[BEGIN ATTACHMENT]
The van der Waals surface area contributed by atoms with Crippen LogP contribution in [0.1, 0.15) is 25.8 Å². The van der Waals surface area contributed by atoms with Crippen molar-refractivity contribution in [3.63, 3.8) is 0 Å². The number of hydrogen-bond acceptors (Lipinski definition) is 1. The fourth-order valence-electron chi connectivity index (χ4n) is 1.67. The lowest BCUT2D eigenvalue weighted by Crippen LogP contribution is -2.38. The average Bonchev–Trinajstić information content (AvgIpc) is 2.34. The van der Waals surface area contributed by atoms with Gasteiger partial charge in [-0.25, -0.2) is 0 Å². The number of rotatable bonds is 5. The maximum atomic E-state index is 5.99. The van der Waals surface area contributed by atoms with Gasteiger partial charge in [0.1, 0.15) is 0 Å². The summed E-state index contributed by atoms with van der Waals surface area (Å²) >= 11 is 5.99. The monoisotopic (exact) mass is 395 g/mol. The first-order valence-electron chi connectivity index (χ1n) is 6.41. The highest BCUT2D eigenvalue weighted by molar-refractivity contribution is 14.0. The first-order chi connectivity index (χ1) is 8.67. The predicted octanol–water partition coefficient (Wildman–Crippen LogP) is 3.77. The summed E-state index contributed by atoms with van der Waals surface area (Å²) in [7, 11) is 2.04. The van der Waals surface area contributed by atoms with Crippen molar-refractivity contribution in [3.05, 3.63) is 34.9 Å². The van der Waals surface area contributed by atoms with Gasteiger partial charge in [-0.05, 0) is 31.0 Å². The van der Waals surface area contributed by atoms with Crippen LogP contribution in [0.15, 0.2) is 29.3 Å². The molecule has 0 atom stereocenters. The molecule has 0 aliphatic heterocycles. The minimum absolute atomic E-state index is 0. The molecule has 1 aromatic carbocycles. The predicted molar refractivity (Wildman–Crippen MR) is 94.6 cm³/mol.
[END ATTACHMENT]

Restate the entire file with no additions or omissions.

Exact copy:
The van der Waals surface area contributed by atoms with Crippen LogP contribution in [0.1, 0.15) is 25.8 Å². The van der Waals surface area contributed by atoms with Crippen molar-refractivity contribution in [3.63, 3.8) is 0 Å². The number of hydrogen-bond acceptors (Lipinski definition) is 1. The fourth-order valence-electron chi connectivity index (χ4n) is 1.67. The lowest BCUT2D eigenvalue weighted by Crippen LogP contribution is -2.38. The average Bonchev–Trinajstić information content (AvgIpc) is 2.34. The van der Waals surface area contributed by atoms with Gasteiger partial charge in [-0.25, -0.2) is 0 Å². The number of rotatable bonds is 5. The maximum atomic E-state index is 5.99. The van der Waals surface area contributed by atoms with Gasteiger partial charge in [0.1, 0.15) is 0 Å². The summed E-state index contributed by atoms with van der Waals surface area (Å²) >= 11 is 5.99. The monoisotopic (exact) mass is 395 g/mol. The first-order valence-electron chi connectivity index (χ1n) is 6.41. The highest BCUT2D eigenvalue weighted by molar-refractivity contribution is 14.0. The first-order chi connectivity index (χ1) is 8.67. The predicted octanol–water partition coefficient (Wildman–Crippen LogP) is 3.77. The summed E-state index contributed by atoms with van der Waals surface area (Å²) in [7, 11) is 2.04. The van der Waals surface area contributed by atoms with Crippen molar-refractivity contribution in [3.05, 3.63) is 34.9 Å². The van der Waals surface area contributed by atoms with Gasteiger partial charge in [-0.05, 0) is 31.0 Å². The van der Waals surface area contributed by atoms with Crippen LogP contribution in [0.15, 0.2) is 29.3 Å². The molecule has 0 atom stereocenters. The molecule has 0 aliphatic heterocycles. The minimum absolute atomic E-state index is 0. The molecule has 1 aromatic carbocycles. The predicted molar refractivity (Wildman–Crippen MR) is 94.6 cm³/mol.